Choosing Chicago was a choice I made because of the people who live there. They are strong, they are resilient, they see a lot of pain and they persevere through it. I wanted the atmosphere of people like that in my story because I’m putting these characters through a lot of difficulties. If they were raised in a city that values strength as much as Chicago does, they have a better chance of making it out alive. The city’s history with the Italian mafia also played a role in developing exactly where this story was going and the antagonist that would reveal themselves. Eventually.

Each of your main characters has a distinct voice and perspective. How did you go about weaving their individual stories into a cohesive narrative?
It started with the inciting incident at the beginning of the book. All three of these characters are deeply affected by the death of a certain character and are all sent into their own personal missions because of it, do varying degrees of success and failure. Because all of them are navigating paths that lead to the same place, their stories naturally interweave on the way there.

The theme of justice is central to the story. How do you define justice, and what role does it play in the lives of Dario, Chloe, and Snitch?
To me, justice means that those who harm people come to understand the consequences of their actions. I don’t personally subscribe to the ideals of vengeance or karmic retribution. I feel that true justice is understanding that what we do and say has an effect on others and learning from our mistakes. These characters, however, are not me, and they see it entirely differently. I think I want them to understand that I hold, but they are a long way off and it’s a difficult journey to put them through when they all believe justice has to come with bloodshed.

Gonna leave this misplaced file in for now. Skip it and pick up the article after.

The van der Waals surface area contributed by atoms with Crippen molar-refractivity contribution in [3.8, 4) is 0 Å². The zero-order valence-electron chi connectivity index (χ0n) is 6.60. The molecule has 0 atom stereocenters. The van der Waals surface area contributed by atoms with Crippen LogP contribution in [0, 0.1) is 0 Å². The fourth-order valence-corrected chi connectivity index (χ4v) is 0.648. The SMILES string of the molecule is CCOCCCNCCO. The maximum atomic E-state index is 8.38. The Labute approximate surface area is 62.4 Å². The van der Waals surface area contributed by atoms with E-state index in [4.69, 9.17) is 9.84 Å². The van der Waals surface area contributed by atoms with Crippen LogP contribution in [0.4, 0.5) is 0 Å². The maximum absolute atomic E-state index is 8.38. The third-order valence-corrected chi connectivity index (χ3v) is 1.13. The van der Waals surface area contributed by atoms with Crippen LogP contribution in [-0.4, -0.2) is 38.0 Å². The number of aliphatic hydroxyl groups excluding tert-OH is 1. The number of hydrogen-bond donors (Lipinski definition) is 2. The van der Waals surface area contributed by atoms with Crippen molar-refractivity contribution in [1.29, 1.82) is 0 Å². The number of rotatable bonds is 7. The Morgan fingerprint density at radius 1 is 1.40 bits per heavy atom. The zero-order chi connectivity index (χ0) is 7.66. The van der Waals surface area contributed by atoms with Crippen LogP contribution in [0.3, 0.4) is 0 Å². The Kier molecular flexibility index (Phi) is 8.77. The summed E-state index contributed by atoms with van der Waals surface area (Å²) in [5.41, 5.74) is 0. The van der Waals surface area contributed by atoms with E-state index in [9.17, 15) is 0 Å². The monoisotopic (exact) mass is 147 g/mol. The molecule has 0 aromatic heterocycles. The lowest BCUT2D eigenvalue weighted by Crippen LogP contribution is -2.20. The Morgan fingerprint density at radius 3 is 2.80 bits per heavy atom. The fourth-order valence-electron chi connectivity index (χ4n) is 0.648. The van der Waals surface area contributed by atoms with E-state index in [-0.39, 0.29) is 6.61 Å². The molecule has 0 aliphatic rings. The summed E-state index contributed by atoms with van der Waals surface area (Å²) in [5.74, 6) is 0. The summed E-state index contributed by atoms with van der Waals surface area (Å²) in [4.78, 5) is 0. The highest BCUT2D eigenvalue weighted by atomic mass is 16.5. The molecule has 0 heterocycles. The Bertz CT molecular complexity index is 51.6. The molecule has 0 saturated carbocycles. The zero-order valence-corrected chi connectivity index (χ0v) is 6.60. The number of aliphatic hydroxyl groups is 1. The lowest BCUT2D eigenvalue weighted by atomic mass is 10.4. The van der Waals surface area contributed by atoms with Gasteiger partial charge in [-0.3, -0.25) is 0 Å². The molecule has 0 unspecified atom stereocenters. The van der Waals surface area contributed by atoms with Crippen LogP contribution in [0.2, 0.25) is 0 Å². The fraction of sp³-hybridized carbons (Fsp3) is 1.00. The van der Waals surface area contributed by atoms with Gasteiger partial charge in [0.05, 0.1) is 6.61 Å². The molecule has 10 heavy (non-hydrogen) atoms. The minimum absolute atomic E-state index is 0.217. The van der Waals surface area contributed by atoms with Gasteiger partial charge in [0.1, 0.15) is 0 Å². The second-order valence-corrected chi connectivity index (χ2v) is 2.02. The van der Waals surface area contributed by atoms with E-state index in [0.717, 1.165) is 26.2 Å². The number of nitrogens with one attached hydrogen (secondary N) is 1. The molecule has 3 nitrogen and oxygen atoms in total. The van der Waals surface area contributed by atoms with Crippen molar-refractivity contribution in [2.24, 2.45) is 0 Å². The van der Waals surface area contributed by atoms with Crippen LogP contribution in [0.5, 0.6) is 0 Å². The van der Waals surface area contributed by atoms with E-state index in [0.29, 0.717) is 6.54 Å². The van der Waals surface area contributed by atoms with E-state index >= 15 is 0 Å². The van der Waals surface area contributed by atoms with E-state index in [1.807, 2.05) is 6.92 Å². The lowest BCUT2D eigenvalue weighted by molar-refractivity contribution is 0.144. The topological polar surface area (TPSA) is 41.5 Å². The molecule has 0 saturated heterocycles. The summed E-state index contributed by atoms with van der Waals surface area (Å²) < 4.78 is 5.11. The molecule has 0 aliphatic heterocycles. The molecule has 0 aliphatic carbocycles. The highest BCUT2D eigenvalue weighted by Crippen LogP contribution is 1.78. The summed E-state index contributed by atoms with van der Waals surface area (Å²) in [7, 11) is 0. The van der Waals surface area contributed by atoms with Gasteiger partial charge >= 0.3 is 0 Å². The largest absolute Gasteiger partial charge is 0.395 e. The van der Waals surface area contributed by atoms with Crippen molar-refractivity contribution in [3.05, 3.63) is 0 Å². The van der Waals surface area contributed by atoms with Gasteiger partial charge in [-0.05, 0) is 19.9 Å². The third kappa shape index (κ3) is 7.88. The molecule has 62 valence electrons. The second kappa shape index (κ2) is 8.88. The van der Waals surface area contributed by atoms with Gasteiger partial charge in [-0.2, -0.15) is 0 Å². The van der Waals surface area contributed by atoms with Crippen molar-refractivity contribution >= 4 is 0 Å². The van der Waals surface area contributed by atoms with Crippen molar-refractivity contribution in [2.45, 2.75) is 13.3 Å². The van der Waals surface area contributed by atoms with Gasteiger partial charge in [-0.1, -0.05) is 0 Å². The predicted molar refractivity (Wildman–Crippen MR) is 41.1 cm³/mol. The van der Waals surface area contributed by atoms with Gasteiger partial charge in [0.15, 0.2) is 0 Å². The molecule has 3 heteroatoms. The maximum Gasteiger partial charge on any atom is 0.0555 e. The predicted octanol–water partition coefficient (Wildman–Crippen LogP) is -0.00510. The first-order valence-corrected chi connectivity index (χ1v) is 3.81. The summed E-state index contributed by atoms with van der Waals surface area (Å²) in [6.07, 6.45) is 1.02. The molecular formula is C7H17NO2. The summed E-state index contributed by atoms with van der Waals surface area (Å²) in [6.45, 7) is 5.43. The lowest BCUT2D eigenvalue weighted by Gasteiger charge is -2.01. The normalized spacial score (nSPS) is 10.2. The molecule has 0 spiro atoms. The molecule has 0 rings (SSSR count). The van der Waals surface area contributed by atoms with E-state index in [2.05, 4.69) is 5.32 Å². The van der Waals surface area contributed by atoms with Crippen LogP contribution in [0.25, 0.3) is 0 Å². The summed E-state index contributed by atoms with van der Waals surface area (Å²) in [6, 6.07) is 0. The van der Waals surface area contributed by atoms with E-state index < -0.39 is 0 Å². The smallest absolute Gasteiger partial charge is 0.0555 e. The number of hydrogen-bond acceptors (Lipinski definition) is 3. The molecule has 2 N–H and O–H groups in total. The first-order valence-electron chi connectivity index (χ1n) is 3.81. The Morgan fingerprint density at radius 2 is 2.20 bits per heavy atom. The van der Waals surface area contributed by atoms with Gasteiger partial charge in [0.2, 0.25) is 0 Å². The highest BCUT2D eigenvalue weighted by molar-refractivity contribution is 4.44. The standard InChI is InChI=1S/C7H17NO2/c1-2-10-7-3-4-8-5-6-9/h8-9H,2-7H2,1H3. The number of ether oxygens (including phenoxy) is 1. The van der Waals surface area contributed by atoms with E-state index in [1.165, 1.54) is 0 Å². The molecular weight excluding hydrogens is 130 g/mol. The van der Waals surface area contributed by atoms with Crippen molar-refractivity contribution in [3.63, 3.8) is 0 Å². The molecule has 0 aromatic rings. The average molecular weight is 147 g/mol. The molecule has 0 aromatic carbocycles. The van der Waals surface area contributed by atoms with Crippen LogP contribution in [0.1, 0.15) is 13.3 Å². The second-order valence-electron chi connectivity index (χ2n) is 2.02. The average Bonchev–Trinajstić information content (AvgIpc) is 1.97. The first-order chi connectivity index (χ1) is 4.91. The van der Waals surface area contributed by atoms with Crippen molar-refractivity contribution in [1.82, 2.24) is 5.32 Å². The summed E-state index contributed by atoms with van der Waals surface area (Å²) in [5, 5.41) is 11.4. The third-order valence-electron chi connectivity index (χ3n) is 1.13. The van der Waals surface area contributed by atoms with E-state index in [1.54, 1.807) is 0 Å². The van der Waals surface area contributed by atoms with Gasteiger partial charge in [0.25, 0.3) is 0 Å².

What research did you do to accurately portray the legal aspects of the story and Dario's investigation?
I took a bit of inspiration from the portrayal of legal proceedings in entertainment more so than real legal procedures. It plays a role in establishing Dario’s character and his competence as an attorney, showing that his strengths do not lie in the mission he’s undertaking, but elsewhere, but I knew from the outset that it would be limited in scope. With that in mind, I tried to focus on something small that wouldn’t leave me feeling exactly like Dario: out of my depth.

The relationship between victims and perpetrators is explored in depth throughout the book. How did you approach writing about this complex and often sensitive dynamic?
I think I tried to keep in mind that the dynamic isn’t always black and white, there is a lot of gray in between those two. Victims can become perpetrators and vice versa through the course of a journey. I think, in life, we all go through peaks and valleys of hurting people and being hurt by people. It’s a cycle that we oftentimes perpetuate without knowing it and without meaning to. It’s a human flaw. While there is true evil in the world, people who commit heinous acts for no reason other than to inflict harm, the characters here are deeper than that, we just have to look beyond the action and into the intent/motivation. Why do we hurt people? Why do we allow people to hurt us? How does being hurt affect us? I tried to think about those questions.

What do you hope readers take away from "A Quick One, While He's Away"?
I hope readers understand the effects that grief, loss, anger, and revenge can have on who we are. It’s not so unbelievable that we can fall from ourselves in the face of trauma, and that is the central theme of this book, I think. Readers get to watch those effects happen on three different people and maybe, in the process, can understand their own journeys a little more and forgive themselves for mistakes they may have made during difficult times. We all fall down every now and then. It’s how we pick ourselves up that matters.

No comments:

Post a Comment